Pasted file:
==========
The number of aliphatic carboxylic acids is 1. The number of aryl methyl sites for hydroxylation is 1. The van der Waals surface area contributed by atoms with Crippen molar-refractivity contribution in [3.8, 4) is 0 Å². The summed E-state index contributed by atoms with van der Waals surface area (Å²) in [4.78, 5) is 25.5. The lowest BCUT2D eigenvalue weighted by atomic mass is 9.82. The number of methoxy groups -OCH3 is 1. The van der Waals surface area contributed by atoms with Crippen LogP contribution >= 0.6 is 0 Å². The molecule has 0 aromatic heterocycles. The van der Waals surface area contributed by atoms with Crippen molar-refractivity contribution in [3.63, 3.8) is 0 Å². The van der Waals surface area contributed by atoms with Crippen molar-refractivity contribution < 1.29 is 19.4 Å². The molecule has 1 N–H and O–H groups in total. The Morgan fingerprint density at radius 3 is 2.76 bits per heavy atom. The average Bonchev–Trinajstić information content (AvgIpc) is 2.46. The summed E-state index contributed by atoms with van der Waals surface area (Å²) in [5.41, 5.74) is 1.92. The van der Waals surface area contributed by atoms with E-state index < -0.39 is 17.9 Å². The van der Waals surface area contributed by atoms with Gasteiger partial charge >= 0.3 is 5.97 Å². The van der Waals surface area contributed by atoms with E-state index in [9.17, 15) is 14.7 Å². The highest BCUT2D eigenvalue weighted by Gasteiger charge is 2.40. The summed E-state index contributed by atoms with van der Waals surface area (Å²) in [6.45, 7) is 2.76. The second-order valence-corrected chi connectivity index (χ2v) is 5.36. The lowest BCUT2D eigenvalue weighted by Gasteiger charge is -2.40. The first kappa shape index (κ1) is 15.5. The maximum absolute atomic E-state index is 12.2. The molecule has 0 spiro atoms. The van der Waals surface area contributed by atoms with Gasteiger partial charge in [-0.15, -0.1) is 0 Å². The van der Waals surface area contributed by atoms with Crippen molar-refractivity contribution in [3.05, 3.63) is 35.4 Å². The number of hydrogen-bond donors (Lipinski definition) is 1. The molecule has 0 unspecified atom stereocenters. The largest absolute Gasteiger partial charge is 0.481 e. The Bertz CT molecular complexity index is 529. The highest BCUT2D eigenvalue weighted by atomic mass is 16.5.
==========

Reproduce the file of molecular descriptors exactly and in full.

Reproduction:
The number of aliphatic carboxylic acids is 1. The number of aryl methyl sites for hydroxylation is 1. The van der Waals surface area contributed by atoms with Crippen molar-refractivity contribution in [3.8, 4) is 0 Å². The summed E-state index contributed by atoms with van der Waals surface area (Å²) in [4.78, 5) is 25.5. The lowest BCUT2D eigenvalue weighted by atomic mass is 9.82. The number of methoxy groups -OCH3 is 1. The van der Waals surface area contributed by atoms with Crippen LogP contribution >= 0.6 is 0 Å². The molecule has 0 aromatic heterocycles. The van der Waals surface area contributed by atoms with Crippen molar-refractivity contribution in [3.63, 3.8) is 0 Å². The van der Waals surface area contributed by atoms with Crippen molar-refractivity contribution < 1.29 is 19.4 Å². The molecule has 1 N–H and O–H groups in total. The Morgan fingerprint density at radius 3 is 2.76 bits per heavy atom. The average Bonchev–Trinajstić information content (AvgIpc) is 2.46. The summed E-state index contributed by atoms with van der Waals surface area (Å²) in [5.41, 5.74) is 1.92. The van der Waals surface area contributed by atoms with E-state index < -0.39 is 17.9 Å². The van der Waals surface area contributed by atoms with Gasteiger partial charge >= 0.3 is 5.97 Å². The van der Waals surface area contributed by atoms with E-state index in [9.17, 15) is 14.7 Å². The highest BCUT2D eigenvalue weighted by Gasteiger charge is 2.40. The summed E-state index contributed by atoms with van der Waals surface area (Å²) in [6.45, 7) is 2.76. The second-order valence-corrected chi connectivity index (χ2v) is 5.36. The lowest BCUT2D eigenvalue weighted by Gasteiger charge is -2.40. The first kappa shape index (κ1) is 15.5. The maximum absolute atomic E-state index is 12.2. The molecule has 0 spiro atoms. The van der Waals surface area contributed by atoms with Gasteiger partial charge in [-0.15, -0.1) is 0 Å². The van der Waals surface area contributed by atoms with Crippen molar-refractivity contribution in [3.05, 3.63) is 35.4 Å². The number of hydrogen-bond donors (Lipinski definition) is 1. The molecule has 0 unspecified atom stereocenters. The largest absolute Gasteiger partial charge is 0.481 e. The Bertz CT molecular complexity index is 529. The highest BCUT2D eigenvalue weighted by atomic mass is 16.5.